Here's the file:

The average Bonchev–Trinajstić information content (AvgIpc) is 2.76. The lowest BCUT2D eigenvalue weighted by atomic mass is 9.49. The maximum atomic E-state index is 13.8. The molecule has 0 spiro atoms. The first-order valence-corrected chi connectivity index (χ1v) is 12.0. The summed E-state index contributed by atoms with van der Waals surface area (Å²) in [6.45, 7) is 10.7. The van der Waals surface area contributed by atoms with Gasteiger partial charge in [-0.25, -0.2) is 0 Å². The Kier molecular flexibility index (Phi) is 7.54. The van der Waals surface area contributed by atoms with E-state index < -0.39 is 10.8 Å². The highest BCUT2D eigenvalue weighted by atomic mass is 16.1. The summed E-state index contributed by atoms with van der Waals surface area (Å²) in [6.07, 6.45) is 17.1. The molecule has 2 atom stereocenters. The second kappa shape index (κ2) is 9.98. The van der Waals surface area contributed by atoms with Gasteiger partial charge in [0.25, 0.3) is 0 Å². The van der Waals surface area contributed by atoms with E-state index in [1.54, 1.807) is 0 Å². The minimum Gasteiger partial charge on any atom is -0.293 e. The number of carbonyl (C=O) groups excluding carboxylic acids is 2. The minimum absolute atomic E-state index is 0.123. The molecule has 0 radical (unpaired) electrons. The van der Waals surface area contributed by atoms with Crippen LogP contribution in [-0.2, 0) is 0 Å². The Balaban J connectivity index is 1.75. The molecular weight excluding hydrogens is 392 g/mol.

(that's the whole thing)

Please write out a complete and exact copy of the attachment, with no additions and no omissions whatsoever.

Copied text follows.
The average Bonchev–Trinajstić information content (AvgIpc) is 2.76. The lowest BCUT2D eigenvalue weighted by atomic mass is 9.49. The maximum atomic E-state index is 13.8. The molecule has 0 spiro atoms. The first-order valence-corrected chi connectivity index (χ1v) is 12.0. The summed E-state index contributed by atoms with van der Waals surface area (Å²) in [6.45, 7) is 10.7. The van der Waals surface area contributed by atoms with Gasteiger partial charge in [-0.25, -0.2) is 0 Å². The Kier molecular flexibility index (Phi) is 7.54. The van der Waals surface area contributed by atoms with E-state index < -0.39 is 10.8 Å². The highest BCUT2D eigenvalue weighted by atomic mass is 16.1. The summed E-state index contributed by atoms with van der Waals surface area (Å²) in [6.07, 6.45) is 17.1. The molecule has 2 atom stereocenters. The second kappa shape index (κ2) is 9.98. The van der Waals surface area contributed by atoms with Gasteiger partial charge in [0.25, 0.3) is 0 Å². The van der Waals surface area contributed by atoms with E-state index in [1.54, 1.807) is 0 Å². The minimum Gasteiger partial charge on any atom is -0.293 e. The number of carbonyl (C=O) groups excluding carboxylic acids is 2. The minimum absolute atomic E-state index is 0.123. The molecule has 0 radical (unpaired) electrons. The van der Waals surface area contributed by atoms with Crippen LogP contribution in [-0.2, 0) is 0 Å². The Balaban J connectivity index is 1.75. The molecular weight excluding hydrogens is 392 g/mol.